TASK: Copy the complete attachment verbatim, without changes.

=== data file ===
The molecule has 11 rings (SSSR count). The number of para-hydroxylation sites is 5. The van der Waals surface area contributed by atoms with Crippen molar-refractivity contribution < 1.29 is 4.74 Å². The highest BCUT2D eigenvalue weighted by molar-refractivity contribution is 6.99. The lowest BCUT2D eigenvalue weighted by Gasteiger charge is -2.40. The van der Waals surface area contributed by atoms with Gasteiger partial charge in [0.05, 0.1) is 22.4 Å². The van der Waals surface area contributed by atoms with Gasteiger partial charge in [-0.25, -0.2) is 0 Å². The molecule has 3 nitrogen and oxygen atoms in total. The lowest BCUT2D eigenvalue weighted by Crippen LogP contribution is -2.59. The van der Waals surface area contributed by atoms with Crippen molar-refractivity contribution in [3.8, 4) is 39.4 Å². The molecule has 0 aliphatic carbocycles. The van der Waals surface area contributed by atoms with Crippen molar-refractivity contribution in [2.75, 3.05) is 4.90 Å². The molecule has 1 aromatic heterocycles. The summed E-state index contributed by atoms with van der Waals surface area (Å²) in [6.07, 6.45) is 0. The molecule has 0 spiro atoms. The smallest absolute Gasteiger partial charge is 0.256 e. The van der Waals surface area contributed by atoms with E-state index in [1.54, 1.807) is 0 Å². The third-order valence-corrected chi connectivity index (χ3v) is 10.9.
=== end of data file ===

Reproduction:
The molecule has 11 rings (SSSR count). The number of para-hydroxylation sites is 5. The van der Waals surface area contributed by atoms with Crippen molar-refractivity contribution < 1.29 is 4.74 Å². The highest BCUT2D eigenvalue weighted by molar-refractivity contribution is 6.99. The lowest BCUT2D eigenvalue weighted by Gasteiger charge is -2.40. The van der Waals surface area contributed by atoms with Gasteiger partial charge in [0.05, 0.1) is 22.4 Å². The van der Waals surface area contributed by atoms with Gasteiger partial charge in [-0.25, -0.2) is 0 Å². The molecule has 3 nitrogen and oxygen atoms in total. The lowest BCUT2D eigenvalue weighted by Crippen LogP contribution is -2.59. The van der Waals surface area contributed by atoms with Crippen molar-refractivity contribution in [3.8, 4) is 39.4 Å². The molecule has 0 aliphatic carbocycles. The van der Waals surface area contributed by atoms with Crippen molar-refractivity contribution in [2.75, 3.05) is 4.90 Å². The molecule has 1 aromatic heterocycles. The summed E-state index contributed by atoms with van der Waals surface area (Å²) in [6.07, 6.45) is 0. The molecule has 0 spiro atoms. The smallest absolute Gasteiger partial charge is 0.256 e. The van der Waals surface area contributed by atoms with E-state index in [1.54, 1.807) is 0 Å². The third-order valence-corrected chi connectivity index (χ3v) is 10.9.